The Rev. Dr. Liz Theoharis is co-chair of the Poor People’s Campaign. (Photo by Rich Copley)

“Racism and violence and division are not inevitable,” Theoharis said. “This movement, this Poor People’s Campaign, is moving forward together — not one step back.”

The Rev. Jimmie Hawkins, Associate Director of Advocacy for the Presbyterian Mission Agency and Director of the Office of Public Witness, attended the Friday rally, participating in a call-and-response litany in which leaders said, “Somebody’s hurting our family and it’s gone on far too long.” The crowd responded with, “and we won’t be silent anymore.”

A mix of both famous and ordinary people spoke during the rally. Armenta Eaton of Concerned Women for Justice and the daughter of voting rights champion Rosanell Eaton, who died in 2018, recalled that at age 21, her mother was forced to recite the Preamble to the U.S. Constitution in order to register to vote. “She was out here every Moral Monday morning with us. She went to jail with us at age 92,” Eaton recalled. “She stayed fed up and fired up until the very end.”

“We aren’t fools. We know voter integrity laws are not about integrity,” Eaton said. “Even though they try to wear us down and crush our hope, we must remember that victory is not given to the swift, but to those who endure to the end.”

Benny Ivey of Jackson, Mississippi, appeared at the rally via an online connection. Ivey said he was a gang member at 15 and a meth addict at age 16. He spent 13 years in and out of prison and said he’s been clean from meth use for more than a decade, but as a convicted felon, “I still can’t vote. I am a successful business owner and active church member, a husband, father and homeowner, and I still can’t vote. What more do I need to do to prove my voice is as valuable as anyone else’s?”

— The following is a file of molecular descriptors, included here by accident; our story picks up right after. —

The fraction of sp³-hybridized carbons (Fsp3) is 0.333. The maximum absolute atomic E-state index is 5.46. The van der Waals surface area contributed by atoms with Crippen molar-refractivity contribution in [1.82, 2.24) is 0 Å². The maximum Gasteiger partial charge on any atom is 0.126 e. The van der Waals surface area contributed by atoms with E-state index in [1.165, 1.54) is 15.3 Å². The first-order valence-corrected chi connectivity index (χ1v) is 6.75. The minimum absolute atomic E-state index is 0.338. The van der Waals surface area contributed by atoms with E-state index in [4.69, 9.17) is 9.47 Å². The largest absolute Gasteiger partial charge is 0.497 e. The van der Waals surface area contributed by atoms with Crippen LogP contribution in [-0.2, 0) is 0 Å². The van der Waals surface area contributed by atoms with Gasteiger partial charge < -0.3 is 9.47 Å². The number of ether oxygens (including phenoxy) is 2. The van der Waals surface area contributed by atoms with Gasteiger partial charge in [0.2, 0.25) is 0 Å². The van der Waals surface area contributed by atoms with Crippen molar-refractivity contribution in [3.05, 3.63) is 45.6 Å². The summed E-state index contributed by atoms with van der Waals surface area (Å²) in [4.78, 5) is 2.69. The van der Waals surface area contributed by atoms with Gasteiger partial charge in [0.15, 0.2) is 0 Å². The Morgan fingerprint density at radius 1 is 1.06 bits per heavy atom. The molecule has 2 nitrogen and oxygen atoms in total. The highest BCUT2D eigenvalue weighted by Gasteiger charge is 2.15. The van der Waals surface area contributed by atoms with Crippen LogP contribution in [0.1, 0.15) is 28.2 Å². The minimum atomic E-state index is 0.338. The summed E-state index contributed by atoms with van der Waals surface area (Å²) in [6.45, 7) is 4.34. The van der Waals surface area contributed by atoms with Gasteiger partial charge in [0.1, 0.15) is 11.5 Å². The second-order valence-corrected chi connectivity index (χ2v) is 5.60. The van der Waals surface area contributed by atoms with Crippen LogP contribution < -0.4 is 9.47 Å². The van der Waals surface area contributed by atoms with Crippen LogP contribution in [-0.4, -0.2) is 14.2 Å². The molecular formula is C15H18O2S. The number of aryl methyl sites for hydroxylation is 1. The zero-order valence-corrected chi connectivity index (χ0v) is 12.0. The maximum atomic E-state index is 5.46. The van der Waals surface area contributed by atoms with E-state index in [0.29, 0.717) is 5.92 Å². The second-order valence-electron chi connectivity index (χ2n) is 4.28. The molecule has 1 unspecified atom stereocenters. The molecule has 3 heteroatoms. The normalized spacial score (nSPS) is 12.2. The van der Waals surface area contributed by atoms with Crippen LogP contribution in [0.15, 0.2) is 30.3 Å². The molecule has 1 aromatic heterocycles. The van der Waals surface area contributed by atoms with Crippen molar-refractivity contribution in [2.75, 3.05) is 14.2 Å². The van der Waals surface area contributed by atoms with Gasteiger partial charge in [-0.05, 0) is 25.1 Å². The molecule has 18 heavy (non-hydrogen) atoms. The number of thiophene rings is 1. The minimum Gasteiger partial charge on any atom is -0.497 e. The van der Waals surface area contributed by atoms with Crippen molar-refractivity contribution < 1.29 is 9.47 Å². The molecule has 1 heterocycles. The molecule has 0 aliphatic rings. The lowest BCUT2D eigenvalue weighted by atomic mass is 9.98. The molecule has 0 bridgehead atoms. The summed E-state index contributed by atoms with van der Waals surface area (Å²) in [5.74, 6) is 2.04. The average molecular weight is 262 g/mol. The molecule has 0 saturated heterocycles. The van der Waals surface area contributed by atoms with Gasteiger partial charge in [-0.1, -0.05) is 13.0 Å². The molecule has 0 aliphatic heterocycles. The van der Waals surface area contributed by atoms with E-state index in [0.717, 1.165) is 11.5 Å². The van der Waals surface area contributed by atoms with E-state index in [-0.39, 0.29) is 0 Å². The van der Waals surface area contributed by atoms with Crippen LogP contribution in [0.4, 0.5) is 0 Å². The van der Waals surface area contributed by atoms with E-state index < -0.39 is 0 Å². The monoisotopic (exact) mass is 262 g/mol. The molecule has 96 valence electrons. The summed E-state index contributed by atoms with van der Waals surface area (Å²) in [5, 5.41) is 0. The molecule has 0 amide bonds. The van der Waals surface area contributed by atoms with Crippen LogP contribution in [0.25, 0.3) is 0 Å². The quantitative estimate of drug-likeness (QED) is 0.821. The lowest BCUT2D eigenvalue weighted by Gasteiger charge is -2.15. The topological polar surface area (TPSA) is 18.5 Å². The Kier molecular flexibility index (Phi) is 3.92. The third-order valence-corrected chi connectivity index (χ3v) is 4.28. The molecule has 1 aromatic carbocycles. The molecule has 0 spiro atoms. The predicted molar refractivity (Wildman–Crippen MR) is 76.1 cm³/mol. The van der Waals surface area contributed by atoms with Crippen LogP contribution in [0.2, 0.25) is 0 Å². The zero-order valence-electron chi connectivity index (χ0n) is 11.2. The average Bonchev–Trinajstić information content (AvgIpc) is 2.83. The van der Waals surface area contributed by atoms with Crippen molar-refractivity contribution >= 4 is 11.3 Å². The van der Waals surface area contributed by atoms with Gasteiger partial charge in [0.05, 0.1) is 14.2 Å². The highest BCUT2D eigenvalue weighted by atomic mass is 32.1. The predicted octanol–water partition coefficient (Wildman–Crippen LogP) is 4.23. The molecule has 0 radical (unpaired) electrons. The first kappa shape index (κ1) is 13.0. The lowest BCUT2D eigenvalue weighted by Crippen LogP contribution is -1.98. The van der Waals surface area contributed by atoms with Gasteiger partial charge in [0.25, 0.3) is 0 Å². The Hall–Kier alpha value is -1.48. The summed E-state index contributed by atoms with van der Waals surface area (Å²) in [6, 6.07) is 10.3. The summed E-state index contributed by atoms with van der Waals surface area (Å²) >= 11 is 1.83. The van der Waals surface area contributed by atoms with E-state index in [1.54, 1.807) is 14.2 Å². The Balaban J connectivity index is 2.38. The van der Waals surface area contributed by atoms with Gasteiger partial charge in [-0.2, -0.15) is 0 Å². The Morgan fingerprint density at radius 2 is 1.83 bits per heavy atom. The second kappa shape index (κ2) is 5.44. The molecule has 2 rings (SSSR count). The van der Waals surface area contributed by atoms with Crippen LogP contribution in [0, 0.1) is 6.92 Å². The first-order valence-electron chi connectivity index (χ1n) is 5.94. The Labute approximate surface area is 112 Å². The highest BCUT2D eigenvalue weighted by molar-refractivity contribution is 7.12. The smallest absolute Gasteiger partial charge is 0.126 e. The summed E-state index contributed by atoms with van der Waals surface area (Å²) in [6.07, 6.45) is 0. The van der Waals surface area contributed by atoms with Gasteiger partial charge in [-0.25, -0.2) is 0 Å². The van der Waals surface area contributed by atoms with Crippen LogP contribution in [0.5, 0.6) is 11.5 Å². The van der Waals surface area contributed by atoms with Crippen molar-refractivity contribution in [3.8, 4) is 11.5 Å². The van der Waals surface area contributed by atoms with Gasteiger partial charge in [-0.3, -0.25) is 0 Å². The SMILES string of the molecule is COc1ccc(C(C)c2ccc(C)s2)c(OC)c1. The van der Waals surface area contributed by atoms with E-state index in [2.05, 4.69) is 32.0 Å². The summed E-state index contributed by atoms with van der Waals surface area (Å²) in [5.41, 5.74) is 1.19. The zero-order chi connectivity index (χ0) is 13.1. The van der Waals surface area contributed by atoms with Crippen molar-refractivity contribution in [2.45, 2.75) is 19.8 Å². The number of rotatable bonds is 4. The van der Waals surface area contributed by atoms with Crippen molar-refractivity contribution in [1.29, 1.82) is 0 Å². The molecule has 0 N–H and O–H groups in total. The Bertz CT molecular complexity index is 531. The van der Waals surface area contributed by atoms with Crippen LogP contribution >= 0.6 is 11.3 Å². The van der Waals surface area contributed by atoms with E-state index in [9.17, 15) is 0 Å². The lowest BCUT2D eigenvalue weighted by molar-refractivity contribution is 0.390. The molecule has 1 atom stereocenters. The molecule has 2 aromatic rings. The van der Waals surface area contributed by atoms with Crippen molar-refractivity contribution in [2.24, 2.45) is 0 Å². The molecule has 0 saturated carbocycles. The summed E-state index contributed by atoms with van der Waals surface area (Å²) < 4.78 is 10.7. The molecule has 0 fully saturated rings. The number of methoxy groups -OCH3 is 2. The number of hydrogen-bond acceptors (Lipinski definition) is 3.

President Joe Biden (official White House photograph)

Even President Joe Biden made an appearance via video, saying he and Barber had been together “to commemorate tragedies and celebrate victories.” The president said it’s a priority of his administration to make ending poverty “not just an aspiration but a theory of change.” People created in the image of God should have the right to vote, Biden said, and “building back better,” the president’s own catch phrase, will include a $15 per hour national minimum wage, affordable housing, funds for pre-kindergarten education, improved worker power, and a heed to the cry “for racial injustice some 400 years in the making,” the president said. “Rev, you reminded us that by being repairers of the breach we can bring revival.” He pledged that he and Vice President Kamala Harris “will work with you. God bless you and all your urgent work.”